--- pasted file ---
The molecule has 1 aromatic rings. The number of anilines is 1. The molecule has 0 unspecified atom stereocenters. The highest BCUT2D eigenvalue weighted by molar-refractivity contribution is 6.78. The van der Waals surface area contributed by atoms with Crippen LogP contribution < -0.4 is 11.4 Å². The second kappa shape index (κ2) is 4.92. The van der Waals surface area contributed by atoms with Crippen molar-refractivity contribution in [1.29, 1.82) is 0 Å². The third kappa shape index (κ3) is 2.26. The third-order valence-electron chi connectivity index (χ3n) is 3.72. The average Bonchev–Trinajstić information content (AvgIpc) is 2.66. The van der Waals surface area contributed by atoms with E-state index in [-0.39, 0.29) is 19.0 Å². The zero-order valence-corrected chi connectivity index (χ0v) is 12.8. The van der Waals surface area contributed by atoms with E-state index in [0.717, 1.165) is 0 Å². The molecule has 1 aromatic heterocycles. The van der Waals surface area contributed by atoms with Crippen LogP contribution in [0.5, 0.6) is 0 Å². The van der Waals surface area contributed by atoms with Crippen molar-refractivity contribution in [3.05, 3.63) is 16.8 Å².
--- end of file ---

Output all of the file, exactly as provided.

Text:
The molecule has 1 aromatic rings. The number of anilines is 1. The molecule has 0 unspecified atom stereocenters. The highest BCUT2D eigenvalue weighted by molar-refractivity contribution is 6.78. The van der Waals surface area contributed by atoms with Crippen LogP contribution < -0.4 is 11.4 Å². The second kappa shape index (κ2) is 4.92. The van der Waals surface area contributed by atoms with Crippen molar-refractivity contribution in [1.29, 1.82) is 0 Å². The third kappa shape index (κ3) is 2.26. The third-order valence-electron chi connectivity index (χ3n) is 3.72. The average Bonchev–Trinajstić information content (AvgIpc) is 2.66. The van der Waals surface area contributed by atoms with E-state index in [-0.39, 0.29) is 19.0 Å². The zero-order valence-corrected chi connectivity index (χ0v) is 12.8. The van der Waals surface area contributed by atoms with E-state index in [0.717, 1.165) is 0 Å². The molecule has 1 aromatic heterocycles. The van der Waals surface area contributed by atoms with Crippen LogP contribution in [0.5, 0.6) is 0 Å². The van der Waals surface area contributed by atoms with Crippen molar-refractivity contribution in [3.05, 3.63) is 16.8 Å².